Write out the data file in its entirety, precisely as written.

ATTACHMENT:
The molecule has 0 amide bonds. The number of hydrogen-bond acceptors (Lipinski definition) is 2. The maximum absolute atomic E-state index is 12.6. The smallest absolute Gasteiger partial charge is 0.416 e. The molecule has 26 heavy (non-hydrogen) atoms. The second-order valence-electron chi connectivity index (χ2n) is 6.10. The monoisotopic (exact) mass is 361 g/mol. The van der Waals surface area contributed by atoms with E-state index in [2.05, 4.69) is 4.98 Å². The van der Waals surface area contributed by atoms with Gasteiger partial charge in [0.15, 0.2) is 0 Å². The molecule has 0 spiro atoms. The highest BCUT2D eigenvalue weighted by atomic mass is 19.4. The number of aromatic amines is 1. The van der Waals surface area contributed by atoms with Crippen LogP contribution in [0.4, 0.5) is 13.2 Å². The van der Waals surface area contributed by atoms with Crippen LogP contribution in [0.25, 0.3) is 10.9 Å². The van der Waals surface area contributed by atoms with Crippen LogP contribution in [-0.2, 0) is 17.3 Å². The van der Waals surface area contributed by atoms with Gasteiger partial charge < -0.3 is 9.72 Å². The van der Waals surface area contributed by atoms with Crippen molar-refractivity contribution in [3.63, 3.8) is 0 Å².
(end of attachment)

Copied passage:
The molecule has 0 amide bonds. The number of hydrogen-bond acceptors (Lipinski definition) is 2. The maximum absolute atomic E-state index is 12.6. The smallest absolute Gasteiger partial charge is 0.416 e. The molecule has 26 heavy (non-hydrogen) atoms. The second-order valence-electron chi connectivity index (χ2n) is 6.10. The monoisotopic (exact) mass is 361 g/mol. The van der Waals surface area contributed by atoms with E-state index in [2.05, 4.69) is 4.98 Å². The van der Waals surface area contributed by atoms with Gasteiger partial charge in [0.15, 0.2) is 0 Å². The molecule has 0 spiro atoms. The highest BCUT2D eigenvalue weighted by atomic mass is 19.4. The number of aromatic amines is 1. The van der Waals surface area contributed by atoms with Crippen LogP contribution in [0.4, 0.5) is 13.2 Å². The van der Waals surface area contributed by atoms with Crippen LogP contribution in [0.25, 0.3) is 10.9 Å². The van der Waals surface area contributed by atoms with Crippen LogP contribution in [-0.2, 0) is 17.3 Å². The van der Waals surface area contributed by atoms with Gasteiger partial charge < -0.3 is 9.72 Å². The van der Waals surface area contributed by atoms with Crippen molar-refractivity contribution in [3.63, 3.8) is 0 Å².